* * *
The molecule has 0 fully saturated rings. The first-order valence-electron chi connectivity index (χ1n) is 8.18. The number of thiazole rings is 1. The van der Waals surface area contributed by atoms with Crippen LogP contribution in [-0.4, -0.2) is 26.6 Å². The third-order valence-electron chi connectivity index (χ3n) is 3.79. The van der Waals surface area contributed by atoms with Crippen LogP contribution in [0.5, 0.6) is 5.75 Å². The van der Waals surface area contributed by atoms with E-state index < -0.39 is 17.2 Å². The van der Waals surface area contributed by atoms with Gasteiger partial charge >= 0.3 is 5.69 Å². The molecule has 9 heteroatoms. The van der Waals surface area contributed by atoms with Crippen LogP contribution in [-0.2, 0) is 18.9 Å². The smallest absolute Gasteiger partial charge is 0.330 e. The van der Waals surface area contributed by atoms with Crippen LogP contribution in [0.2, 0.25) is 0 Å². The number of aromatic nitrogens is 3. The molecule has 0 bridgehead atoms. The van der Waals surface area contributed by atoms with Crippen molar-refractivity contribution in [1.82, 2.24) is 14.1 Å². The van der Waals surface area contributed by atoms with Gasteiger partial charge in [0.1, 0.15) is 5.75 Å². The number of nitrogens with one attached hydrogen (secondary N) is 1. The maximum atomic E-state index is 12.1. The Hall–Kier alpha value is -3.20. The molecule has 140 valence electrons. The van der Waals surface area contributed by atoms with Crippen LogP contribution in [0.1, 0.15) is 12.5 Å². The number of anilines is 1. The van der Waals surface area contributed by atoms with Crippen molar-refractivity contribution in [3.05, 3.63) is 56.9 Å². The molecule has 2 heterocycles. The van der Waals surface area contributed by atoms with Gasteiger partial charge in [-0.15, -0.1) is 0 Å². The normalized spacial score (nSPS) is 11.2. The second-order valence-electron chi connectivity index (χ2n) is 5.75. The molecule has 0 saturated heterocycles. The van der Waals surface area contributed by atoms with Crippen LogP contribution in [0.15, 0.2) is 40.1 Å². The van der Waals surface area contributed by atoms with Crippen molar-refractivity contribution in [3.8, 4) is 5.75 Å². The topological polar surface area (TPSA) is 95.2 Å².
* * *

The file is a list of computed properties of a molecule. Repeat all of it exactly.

The molecule has 0 fully saturated rings. The first-order valence-electron chi connectivity index (χ1n) is 8.18. The number of thiazole rings is 1. The van der Waals surface area contributed by atoms with Crippen LogP contribution in [-0.4, -0.2) is 26.6 Å². The third-order valence-electron chi connectivity index (χ3n) is 3.79. The van der Waals surface area contributed by atoms with Crippen LogP contribution in [0.5, 0.6) is 5.75 Å². The van der Waals surface area contributed by atoms with E-state index < -0.39 is 17.2 Å². The van der Waals surface area contributed by atoms with Gasteiger partial charge >= 0.3 is 5.69 Å². The molecule has 9 heteroatoms. The van der Waals surface area contributed by atoms with Crippen LogP contribution in [-0.2, 0) is 18.9 Å². The smallest absolute Gasteiger partial charge is 0.330 e. The van der Waals surface area contributed by atoms with Crippen LogP contribution in [0.2, 0.25) is 0 Å². The number of aromatic nitrogens is 3. The molecule has 0 bridgehead atoms. The van der Waals surface area contributed by atoms with Crippen molar-refractivity contribution in [1.82, 2.24) is 14.1 Å². The van der Waals surface area contributed by atoms with Gasteiger partial charge in [0.1, 0.15) is 5.75 Å². The number of nitrogens with one attached hydrogen (secondary N) is 1. The maximum atomic E-state index is 12.1. The Hall–Kier alpha value is -3.20. The molecule has 140 valence electrons. The van der Waals surface area contributed by atoms with Crippen LogP contribution in [0.1, 0.15) is 12.5 Å². The number of anilines is 1. The van der Waals surface area contributed by atoms with Crippen molar-refractivity contribution in [3.05, 3.63) is 56.9 Å². The molecule has 2 heterocycles. The van der Waals surface area contributed by atoms with Gasteiger partial charge in [-0.15, -0.1) is 0 Å². The normalized spacial score (nSPS) is 11.2. The second-order valence-electron chi connectivity index (χ2n) is 5.75. The molecule has 0 saturated heterocycles. The van der Waals surface area contributed by atoms with Crippen LogP contribution in [0.15, 0.2) is 40.1 Å². The van der Waals surface area contributed by atoms with Crippen molar-refractivity contribution in [3.8, 4) is 5.75 Å². The topological polar surface area (TPSA) is 95.2 Å².